Matthews enjoyed a fantastic career at Vanderbilt.
Jordan Matthews is another late-first/early-second round projection who would fit nicely into the New Orleans offense.
He has excellent size at 6’3” and 205 pounds, and he uses his body well as a possession receiver.
In the SEC, Matthews regularly squared off against some of the nation’s top defensive backs. All he did was set the conference record for pass receptions in a career with 257.
He tallied over 1,300 receiving yards in 2013, but Matthews didn’t just pad his gaudy stats against the Commodores’ weaker competition. He posted outings of 100 yards or more against perennial SEC East heavyweights South Carolina, Georgia and Florida.
Matthews is also a heady player, so he isn’t likely to have difficulty in grasping Payton’s complex offense. If the Saints address their offensive line issues early in the draft, he would be a great grab in the second or third round.
Gaines was a solid all-around defender for the Tigers in 2013.
E.J. Gaines is projected to be picked in the middle or late rounds of the draft. Any time after the third round would be opportune for New Orleans to snatch him.
At 5’11” and 195 pounds, Gilbert possesses adequate size for a cornerback. He has impressive man-to-man cover skills, which is an important prerequisite for playing in New Orleans defensive coordinator Rob Ryan’s aggressive scheme.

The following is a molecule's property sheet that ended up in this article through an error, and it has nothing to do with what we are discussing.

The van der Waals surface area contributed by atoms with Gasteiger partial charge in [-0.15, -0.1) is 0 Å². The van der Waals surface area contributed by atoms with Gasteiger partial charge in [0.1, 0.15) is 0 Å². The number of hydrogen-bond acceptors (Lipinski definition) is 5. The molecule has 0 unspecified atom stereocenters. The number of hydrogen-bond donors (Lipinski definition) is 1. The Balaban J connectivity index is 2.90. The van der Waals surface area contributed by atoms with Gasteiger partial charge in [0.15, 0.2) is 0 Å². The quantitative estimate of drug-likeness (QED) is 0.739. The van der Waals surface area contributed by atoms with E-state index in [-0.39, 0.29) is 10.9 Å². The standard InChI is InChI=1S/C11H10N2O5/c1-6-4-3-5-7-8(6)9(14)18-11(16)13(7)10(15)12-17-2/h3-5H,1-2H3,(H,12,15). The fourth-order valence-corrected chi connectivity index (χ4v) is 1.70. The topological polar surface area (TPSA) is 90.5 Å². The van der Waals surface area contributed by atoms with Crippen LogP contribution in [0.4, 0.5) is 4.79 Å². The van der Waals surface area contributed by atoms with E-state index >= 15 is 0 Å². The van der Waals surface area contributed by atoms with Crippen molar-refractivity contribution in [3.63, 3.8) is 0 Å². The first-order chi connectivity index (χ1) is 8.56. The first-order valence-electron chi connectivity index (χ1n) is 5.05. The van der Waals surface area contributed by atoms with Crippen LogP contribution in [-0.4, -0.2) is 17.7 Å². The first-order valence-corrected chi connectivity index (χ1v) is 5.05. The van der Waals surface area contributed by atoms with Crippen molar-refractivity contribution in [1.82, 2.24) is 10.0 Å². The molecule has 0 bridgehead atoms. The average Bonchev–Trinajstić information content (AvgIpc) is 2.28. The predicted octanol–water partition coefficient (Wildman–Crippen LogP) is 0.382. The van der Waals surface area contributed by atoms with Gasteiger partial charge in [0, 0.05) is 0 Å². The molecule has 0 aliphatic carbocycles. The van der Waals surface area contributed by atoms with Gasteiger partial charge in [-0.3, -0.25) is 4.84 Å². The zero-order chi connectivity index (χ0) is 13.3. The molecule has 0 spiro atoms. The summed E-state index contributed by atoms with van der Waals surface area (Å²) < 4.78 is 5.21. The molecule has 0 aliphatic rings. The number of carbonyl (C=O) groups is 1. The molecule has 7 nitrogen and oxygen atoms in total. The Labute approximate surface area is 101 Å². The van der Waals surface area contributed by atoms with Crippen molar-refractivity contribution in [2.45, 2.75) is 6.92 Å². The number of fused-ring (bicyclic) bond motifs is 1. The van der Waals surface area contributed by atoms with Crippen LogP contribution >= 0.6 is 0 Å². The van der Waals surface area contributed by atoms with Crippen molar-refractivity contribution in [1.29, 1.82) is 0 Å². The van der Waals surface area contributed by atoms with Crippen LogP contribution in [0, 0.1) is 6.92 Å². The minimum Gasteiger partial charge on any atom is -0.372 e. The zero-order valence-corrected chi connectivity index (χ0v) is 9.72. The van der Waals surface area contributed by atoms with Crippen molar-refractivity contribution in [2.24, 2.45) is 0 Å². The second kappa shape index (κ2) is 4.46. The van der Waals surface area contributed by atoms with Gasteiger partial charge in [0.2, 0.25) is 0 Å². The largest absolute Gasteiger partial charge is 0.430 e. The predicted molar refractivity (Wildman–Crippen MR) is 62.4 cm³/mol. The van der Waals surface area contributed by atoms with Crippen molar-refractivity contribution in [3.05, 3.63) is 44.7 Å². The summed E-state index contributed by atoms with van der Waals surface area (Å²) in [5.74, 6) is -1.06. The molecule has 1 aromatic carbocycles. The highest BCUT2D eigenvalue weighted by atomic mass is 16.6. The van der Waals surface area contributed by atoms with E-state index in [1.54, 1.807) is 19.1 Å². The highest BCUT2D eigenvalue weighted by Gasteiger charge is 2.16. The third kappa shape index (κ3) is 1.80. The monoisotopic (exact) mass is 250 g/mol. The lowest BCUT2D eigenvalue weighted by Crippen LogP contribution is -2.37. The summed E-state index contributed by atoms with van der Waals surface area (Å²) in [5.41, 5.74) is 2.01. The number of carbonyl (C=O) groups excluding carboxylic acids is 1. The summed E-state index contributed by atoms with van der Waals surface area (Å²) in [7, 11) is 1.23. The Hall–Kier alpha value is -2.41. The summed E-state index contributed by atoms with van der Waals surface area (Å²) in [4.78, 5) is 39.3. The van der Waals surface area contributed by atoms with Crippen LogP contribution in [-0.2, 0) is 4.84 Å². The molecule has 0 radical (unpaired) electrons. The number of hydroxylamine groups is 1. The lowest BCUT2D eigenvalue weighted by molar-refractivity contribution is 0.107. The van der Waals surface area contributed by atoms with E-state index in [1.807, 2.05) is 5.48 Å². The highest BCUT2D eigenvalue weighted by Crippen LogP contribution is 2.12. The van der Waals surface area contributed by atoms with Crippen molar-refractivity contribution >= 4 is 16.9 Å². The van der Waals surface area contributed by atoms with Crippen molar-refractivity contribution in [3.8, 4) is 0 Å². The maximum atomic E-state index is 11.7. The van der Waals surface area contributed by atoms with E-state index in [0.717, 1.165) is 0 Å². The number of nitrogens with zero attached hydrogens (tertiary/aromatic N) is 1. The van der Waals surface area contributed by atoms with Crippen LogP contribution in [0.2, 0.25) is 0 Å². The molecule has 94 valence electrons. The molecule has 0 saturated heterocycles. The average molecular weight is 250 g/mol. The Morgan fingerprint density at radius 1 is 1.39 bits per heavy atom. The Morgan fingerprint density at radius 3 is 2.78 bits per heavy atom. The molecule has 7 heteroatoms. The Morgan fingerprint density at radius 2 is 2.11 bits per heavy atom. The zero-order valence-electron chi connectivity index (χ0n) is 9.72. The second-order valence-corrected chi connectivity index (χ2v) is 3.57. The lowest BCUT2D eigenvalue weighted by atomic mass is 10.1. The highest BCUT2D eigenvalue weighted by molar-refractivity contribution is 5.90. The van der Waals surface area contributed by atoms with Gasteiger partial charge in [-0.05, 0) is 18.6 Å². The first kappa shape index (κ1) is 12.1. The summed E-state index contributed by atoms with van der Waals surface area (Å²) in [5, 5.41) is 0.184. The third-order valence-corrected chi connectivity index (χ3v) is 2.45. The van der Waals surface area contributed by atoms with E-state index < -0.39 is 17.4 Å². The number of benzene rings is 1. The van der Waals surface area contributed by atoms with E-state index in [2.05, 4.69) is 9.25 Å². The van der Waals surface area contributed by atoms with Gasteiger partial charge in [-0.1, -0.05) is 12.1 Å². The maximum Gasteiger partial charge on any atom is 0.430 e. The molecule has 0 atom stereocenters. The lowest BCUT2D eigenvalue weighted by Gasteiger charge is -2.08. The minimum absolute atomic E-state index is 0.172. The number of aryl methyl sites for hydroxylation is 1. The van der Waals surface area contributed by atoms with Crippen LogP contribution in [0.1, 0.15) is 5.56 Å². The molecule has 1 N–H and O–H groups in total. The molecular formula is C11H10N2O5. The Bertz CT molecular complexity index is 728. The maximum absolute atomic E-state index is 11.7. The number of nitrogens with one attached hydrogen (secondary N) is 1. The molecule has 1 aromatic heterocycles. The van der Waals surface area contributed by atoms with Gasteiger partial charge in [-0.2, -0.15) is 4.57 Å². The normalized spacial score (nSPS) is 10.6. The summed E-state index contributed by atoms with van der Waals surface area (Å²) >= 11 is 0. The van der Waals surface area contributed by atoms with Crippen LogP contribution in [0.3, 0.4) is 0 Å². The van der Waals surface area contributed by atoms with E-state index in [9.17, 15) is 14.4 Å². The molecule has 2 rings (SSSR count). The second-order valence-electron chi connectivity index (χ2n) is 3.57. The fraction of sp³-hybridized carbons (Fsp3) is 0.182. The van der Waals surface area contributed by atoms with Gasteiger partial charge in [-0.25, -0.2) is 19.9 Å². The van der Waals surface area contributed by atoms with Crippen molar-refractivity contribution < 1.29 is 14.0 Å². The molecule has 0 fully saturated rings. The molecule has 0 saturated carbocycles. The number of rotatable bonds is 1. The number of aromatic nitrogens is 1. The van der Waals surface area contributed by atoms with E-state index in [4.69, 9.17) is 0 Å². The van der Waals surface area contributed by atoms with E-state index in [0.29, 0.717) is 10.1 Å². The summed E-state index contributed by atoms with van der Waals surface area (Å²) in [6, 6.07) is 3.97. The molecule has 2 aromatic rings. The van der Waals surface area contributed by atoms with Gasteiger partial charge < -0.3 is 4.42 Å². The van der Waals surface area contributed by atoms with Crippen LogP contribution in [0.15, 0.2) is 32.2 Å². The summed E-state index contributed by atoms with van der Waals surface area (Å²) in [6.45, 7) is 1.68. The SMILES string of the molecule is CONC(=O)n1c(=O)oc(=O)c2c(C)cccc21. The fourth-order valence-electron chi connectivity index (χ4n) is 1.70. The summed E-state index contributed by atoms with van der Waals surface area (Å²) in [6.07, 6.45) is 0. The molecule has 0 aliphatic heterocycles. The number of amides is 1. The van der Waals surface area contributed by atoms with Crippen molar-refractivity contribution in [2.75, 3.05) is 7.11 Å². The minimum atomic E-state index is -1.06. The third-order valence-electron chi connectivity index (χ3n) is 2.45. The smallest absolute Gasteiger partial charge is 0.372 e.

Gaines went up against some of the nation’s premier receivers in 2013, with his showcase game coming against Texas A&M’s Mike Evans. Evans is widely projected as a first-round pick and could be one of the top-10 overall selections. Gaines blanketed him with lock-down coverage, limiting the 6’5” Aggie standout to just eight yards on four catches.
In addition to his coverage abilities, Gaines also possesses decent ball skills, and isn’t afraid to stick his nose in to help with run support.
Joyner, while undersized, is an exceptional playmaker.
Lamarcus Joyner is another player the Saints will likely have an eye on during Monday’s national title game.
He’s a physical, hard-hitting defensive back who has solid man coverage skills. In fact, Joyner played corner for the Seminoles this season, although he was primarily a safety in previous years.
The chief criticism of Joyner is his height. At only 5’8,” his ability to match up with many of the league’s tight ends and outside receivers is a major concern. But what he lacks in height, Joyner more than makes up for with his tenacity.
He’s probably the most physical defensive back in this year’s draft, and his style of play resembles that of Cardinals nickelback Tyrann Mathieu.
Joyner has a penchant for making big plays, which makes him a desirable candidate to join Ryan’s blitz-happy defense.
NFL draft evaluation is a highly fluid process, and much can change in a short amount of time. What isn't likely to change, however, is the New Orleans Saints' pressing need for help on the offensive line.
The Saints will also be looking to improve their receiving corps and secondary in the coming months. All of the prospects discussed above should receive a long, hard look from New Orleans' front office.